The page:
Monday, February 28, 2011

Try Wealthy Affiliate for $1

Okay, this is big news. For the first time in over a year and a half, starting March 1, Wealthy Affiliate University is offering a free one-week trial for only $1. That means you can access all of the training modules, community forums, keyword tools and  everything else for an entire week for practically nothing.

I joined Wealthy Affiliate in June 2010 and credit it for the near doubling of my online writing and marketing income by the end of 2010 compared to the previous year. For me, the 30 day article marketing club within WA was worth the price of my year's membership by itself. I was able to use what I learned there to boost eHow earnings (three months in a row have been over $2,000!) and dramatically increase my affiliate marketing income through my niche sites.

The point of my Work at Home Mom blog is to help others find legitimate ways to build significant residual income online through writing and marketing. Wealthy Affiliate is the best collection of educational resources, training, tools and community I've found. It is both an opportunity for those brand new to online writing to find success, and for those with a  few years' experience to supercharge their income.

I encourage you to sign up for Wealthy Affiliate's free Webinar that will not only show you the inside scoop about this great $1 trail, but also give you many ideas and strategies for building an online income.

Best of luck as you take action to meet your goals!

Friday, February 4, 2011

Protecting Your Work at Home Time & Space

As a work at home mom with young children, my writing time is limited and I have to make the most of the hours I have allotted to my online efforts. I've found that I am able to be most productive when my writing schedule is clearly set, family members are aware, and I make every effort to protect my work time and space -- and you should, too. It will make all the difference in your success or failure as an online writer or internet marketer.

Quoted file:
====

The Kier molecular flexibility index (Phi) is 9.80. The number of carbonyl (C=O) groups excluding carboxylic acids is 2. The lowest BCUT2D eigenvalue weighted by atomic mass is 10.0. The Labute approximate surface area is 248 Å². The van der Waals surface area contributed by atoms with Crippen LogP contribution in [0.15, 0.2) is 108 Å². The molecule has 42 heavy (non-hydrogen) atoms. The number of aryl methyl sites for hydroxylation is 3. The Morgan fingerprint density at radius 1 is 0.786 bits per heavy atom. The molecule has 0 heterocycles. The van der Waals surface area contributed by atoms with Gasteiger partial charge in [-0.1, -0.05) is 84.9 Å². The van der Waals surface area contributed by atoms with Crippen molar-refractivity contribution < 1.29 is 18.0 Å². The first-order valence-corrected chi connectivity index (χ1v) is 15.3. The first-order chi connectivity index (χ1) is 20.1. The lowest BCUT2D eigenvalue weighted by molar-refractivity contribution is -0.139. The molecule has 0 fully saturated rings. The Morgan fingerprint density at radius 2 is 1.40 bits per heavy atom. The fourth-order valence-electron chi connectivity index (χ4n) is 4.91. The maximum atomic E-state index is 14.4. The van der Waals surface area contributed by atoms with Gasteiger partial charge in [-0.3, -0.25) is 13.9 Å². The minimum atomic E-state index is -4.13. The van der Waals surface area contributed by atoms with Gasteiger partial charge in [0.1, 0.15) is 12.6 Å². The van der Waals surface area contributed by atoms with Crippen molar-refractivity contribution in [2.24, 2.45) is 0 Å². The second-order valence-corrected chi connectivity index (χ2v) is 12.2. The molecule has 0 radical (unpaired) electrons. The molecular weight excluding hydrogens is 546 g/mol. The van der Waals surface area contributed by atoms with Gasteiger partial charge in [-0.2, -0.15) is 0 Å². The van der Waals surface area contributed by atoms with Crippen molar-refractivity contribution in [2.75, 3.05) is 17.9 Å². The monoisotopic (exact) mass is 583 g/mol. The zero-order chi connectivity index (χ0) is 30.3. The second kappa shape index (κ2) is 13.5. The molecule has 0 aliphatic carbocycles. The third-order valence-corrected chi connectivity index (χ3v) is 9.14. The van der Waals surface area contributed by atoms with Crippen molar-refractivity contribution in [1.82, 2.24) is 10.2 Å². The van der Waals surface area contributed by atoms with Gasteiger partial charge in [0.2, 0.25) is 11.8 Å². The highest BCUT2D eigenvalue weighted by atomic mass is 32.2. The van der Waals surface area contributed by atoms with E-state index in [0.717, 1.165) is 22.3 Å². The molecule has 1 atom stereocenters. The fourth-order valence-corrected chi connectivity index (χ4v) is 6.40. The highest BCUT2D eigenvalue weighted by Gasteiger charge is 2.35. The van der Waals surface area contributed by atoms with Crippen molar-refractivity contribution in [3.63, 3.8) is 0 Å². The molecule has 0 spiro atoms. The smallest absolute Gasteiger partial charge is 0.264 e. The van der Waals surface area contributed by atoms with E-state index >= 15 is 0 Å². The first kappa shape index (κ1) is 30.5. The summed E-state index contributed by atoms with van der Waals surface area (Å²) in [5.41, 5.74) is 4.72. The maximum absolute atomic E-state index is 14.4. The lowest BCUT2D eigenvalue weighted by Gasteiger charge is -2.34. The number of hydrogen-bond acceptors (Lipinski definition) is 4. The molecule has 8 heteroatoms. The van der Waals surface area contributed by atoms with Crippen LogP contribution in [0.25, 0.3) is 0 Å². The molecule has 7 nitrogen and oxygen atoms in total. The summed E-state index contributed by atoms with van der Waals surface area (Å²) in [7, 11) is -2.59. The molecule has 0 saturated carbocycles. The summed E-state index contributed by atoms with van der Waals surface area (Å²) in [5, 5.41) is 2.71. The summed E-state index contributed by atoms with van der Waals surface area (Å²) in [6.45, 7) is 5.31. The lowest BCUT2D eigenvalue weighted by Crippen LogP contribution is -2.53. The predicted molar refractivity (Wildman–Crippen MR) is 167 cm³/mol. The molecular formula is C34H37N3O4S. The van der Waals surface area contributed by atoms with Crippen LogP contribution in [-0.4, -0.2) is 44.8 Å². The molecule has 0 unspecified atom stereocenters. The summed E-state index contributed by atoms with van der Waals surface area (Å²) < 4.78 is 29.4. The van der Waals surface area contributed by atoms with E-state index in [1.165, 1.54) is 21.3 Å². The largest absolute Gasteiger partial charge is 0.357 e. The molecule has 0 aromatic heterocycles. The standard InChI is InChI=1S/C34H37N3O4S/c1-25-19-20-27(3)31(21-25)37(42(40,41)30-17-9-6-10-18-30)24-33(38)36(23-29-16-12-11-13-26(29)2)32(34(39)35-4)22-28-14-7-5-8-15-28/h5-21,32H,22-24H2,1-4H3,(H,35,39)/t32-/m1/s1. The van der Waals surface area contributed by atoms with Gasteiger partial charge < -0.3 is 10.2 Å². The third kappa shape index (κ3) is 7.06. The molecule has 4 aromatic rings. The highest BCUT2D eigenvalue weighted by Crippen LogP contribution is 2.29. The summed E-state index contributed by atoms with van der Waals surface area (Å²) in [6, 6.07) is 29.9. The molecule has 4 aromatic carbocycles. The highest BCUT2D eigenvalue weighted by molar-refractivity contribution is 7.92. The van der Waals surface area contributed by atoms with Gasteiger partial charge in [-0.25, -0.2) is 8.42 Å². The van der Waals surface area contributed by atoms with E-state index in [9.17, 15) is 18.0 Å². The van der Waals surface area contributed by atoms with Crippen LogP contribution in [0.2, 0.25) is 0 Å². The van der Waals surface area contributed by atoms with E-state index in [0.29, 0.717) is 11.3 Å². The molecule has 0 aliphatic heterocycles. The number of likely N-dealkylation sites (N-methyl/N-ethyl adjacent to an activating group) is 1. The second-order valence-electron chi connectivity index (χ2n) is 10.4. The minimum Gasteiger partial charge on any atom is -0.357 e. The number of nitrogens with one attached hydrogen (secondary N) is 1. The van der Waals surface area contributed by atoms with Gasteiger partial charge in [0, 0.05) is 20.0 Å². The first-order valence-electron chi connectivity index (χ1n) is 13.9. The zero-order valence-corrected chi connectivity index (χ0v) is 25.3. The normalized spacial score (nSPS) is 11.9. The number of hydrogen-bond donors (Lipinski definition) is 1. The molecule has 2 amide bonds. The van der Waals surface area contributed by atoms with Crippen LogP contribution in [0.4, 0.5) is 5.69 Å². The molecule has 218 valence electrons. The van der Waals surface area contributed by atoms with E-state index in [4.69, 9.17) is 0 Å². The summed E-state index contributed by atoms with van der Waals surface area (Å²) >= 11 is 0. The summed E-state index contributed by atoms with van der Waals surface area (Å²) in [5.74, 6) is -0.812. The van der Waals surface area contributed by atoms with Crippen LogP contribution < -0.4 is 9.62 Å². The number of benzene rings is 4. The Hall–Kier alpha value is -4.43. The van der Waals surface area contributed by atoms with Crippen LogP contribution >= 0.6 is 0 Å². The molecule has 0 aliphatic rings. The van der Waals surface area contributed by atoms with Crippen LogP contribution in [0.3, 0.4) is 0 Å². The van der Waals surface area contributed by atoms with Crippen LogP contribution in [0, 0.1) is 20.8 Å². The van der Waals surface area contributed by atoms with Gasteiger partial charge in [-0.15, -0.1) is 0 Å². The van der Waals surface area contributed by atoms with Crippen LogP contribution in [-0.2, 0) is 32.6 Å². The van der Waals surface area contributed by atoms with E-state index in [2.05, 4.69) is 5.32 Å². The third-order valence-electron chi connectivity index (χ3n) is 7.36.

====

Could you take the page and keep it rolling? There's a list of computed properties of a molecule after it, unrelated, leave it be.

The first objective is to set a schedule for your work hours. Determine what's practical, keeping in mind your ideal time of day (are you a morning bird or does your brain function best at night?) and family schedules. For my situation, it works best for me to work from 5:30-8 a.m. three days a week. I also get some additional work time on other mornings if I'm up early and the kids are sleeping, but three days out of the week, my husband is "on-call" for the kids in the early hours, supervises morning routines and gives them breakfast as I finish up my writing time.

Make sure family members (down to the little ones!) are aware of your planned writing/ working time. Conversely, be fully present for them when you aren't working, minimizing computer time when it's not productive, and your kids will be more respectful of your set work hours.

You'll find that even with a set schedule and plan, you'll need to make an effort almost daily to protect your work at home time and desk/ office area from intrusion, distraction and even your own laziness. To that end, remind family members as needed that you're working, and you'll be able to talk/ help in 10 minutes, an hour -- at your designated stop time. Do not answer the phone while you're doing your work. Do not check your email unless you need something specific for the task at hand.

Keep your work desk neat as a pin -- you will find yourself much more productive when you have a clean, ordered space that feels professional. 

Avoiding distractions online -- unnecessary email checking, reading news or forums unrelated to your work at home daily tasks, and other time-wasting traps -- is crucial for your success. Keep yourself on track by writing a short list of items you need to accomplish at your next work session, after finishing the day's tasks and while everything is fresh in your mind.

I keep my daily tasks list in a notebook stored in my top desk drawer. Each morning, I take it out and keep it by my computer as I work, reminding me of what's next and giving me the satisfaction of checking off items I've accomplished.

How do you protect your work at home time and space to increase your writing income?